The Race Of Gentlemen

The Race Of Gentlemen Pismo Beach Edition

Article And Photos Twila Knight

Originally Published In The February 2017 Issue Of Cycle Source Magazine


I knew of The Race Of Gentlemen only as an East Coast event. Rumors had been heard of it coming to our side of the country. My husband and I had discussed how in the world we were going to get to New Jersey to be a part of this intriguing event. At Born-Free 8, photographing the pre-party Adam Raizin spotted us among the crowds. Adam is a die-hard fan of all things Vintage, and has become a welcome sight at Born Free. He begins to tell us about TROG West in October, and how we NEED to be there. You could feel the mental highfive between my hubby and me from a mile away. Fast forward to October. The weather turns ugly, the clouds didn’t want to part. We live about 200 miles south east of Pismo Beach, the weather being so wet we decided to drive up, which meant room for our kiddos. Well, 2 out of 3 went at least. Waking up in the hotel Saturday morning to steady drizzle and a world seemingly set in black and white we became skeptic. The gates were set to open at 10 am that morning… Pushed to 11 because of the tide. I kept an eye on the press emails while sharing some breakfast with the fam. Finally, they called opening time at 1pm, with our check in at noon. Off we went. More grey, more rain.


As we walked up, we saw the racers crowded behind the gates leading to the ocean lined track. Spectators crowded the entry gates. I truly didn’t expect the sheer volume of people. Sometime around 2:00pm the tide graced us with some leeway and the racers scrambled into place along the beach. The best description I can offer comes from Grant Peterson, co-founder of Born-Free. “ M o t h e r Nature had her own plans that w e e k e n d . After staging on higher ground Saturday morning, we all waited anxiously just hoping to race. The top lot where we waited turned out to be an impromptu collection of early model motorcycles and hot rods. Hell, if that’s all Mother Nature allowed us, it still would have been a fun day. Just as we were beginning to worry the race may not happen at all, thanks to the high surf and storm surge, someone yelled out ‘OK, let’s go!’ We all fired up our machines and headed down towards the sand. For those that weren’t careful, or were steady on the gas, it was a bit tricky getting into the pits. That wet, downhill slope featured a lovely loose sand trap at the bottom. That could have been an event on its own, watching the participants get through this madness”.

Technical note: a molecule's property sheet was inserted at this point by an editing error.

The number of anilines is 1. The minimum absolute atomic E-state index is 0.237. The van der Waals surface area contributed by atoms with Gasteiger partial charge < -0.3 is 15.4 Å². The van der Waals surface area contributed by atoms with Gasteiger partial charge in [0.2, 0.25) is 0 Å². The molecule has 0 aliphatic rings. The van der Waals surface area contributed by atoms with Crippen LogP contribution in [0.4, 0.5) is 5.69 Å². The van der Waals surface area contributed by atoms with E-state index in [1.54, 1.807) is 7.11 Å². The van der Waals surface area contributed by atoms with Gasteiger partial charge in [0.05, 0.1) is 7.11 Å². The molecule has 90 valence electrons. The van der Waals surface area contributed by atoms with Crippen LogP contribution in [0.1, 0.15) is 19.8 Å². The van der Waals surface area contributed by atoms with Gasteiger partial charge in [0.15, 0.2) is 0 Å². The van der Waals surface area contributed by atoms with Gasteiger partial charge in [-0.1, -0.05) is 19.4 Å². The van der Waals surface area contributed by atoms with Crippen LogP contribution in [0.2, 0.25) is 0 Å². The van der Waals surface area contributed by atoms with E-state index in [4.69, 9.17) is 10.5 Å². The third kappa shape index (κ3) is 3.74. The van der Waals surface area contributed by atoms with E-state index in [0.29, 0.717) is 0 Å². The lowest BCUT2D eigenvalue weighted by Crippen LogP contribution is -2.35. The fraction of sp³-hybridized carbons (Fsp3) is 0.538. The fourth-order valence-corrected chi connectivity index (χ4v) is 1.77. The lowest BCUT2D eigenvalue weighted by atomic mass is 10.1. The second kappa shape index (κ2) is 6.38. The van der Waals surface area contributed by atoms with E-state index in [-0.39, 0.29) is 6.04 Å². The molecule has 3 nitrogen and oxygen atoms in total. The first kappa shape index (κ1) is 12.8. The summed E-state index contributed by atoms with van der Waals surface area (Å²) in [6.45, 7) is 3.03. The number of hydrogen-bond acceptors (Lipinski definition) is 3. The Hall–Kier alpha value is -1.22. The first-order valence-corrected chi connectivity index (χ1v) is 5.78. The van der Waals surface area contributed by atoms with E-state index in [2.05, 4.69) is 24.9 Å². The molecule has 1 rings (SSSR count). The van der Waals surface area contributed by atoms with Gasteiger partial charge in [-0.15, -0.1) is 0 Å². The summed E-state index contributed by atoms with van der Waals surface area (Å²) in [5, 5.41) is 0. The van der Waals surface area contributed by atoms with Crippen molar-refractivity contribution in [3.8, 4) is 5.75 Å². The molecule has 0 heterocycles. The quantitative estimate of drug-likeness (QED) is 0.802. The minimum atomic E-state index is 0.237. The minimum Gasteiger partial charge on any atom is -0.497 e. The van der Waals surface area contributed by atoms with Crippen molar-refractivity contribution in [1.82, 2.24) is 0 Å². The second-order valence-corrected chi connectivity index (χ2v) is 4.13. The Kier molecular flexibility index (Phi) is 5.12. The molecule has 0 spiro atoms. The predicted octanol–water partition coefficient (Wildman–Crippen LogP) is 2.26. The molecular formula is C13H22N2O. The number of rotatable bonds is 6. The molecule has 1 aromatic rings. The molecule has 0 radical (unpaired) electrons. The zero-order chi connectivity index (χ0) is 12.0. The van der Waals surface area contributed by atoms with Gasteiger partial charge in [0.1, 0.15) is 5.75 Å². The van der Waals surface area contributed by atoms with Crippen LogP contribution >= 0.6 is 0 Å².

As a photographer, the fog and rain only complimented the muted colors of the vehicles and clothing that filled the atmosphere that day. Like an old black and white movie that was brought in for hand coloring. I know the racers, press and staff were made to wear period correct clothing and colors, but the spectators were just as fully involved in setting the scene. We all watched as these aweinspiring machines rooster tailed off the starting line time after time. What we couldn’t see was what was going through the minds of the racers themselves. Again, I turn to Grant for that. “The weather had really thrown a curve ball to the crowd, the participants, and of course the staff putting the event on. We all did our best, did all we could to actually race that day, even if it was just for a few hours. In the end, we got to race almost a full day on Saturday! For those of us on the beach the weather didn’t even matter at this point, the bikes were running great, the hot rods were having fun and everybody was giving it their all. Although everybody that day was very friendly on the track, and there were lifelong friendships being made, it is still a very serious competitive race. These guys and gals want to win! There is a lot of bench racing that goes on for months prior, and everyone is excited to see how their machines will perform out there. I personally built a whole new bike just to race, and spent the last three weeks burning the candle at both ends to get it together. I was tired, anxious, relieved, but happy just to have made it.”

Adam Raizin was another racer. He traveled all the way from Florida to race in TROG West. Adam first attended The Race Of Gentlemen back in June of 2016 on the east coast, and had an awesome time. He says he knew then and there that he HAD to be a participant in TROG West at Pismo Beach that coming October. He did just that, racing his 1927 Ford Model T Roadster down that sandy track. After race day, he was having breakfast with Mel, the founder of TROG who suggested to him that next time he bring a Harley. “That is definitely my plan for next year.” As said so perfectly by Adam, “The camaraderie of the racers and the venue that the Oilers put together (which is no small feat, with or without Mother Nature getting her skirt in a whirlwind) was nothing short of amazing! The Race Of Gentlemen should be at the top of everyone’s list. As a driver in Pismo…. The event was a live changer”. Adding to the abrupt end of the weekend, Grant says “Of course we would have loved to race on Sunday and actually fulfilled the brackets to see who truly was the fastest, but we were still very happy to have been able to race at all. Before the end of the weekend we were all making plans for the next East Coast TROG to pick up where we left off. Remember even the worst day of racing is still better than the best day at work!” Unfortunately, Mother Nature did win half of the battle. The bonfire party had to be cancelled that evening, and the tides were set to be even higher with a constant rain the following day. The races ended with only one day of events, but left us all with the desire of more years to come.

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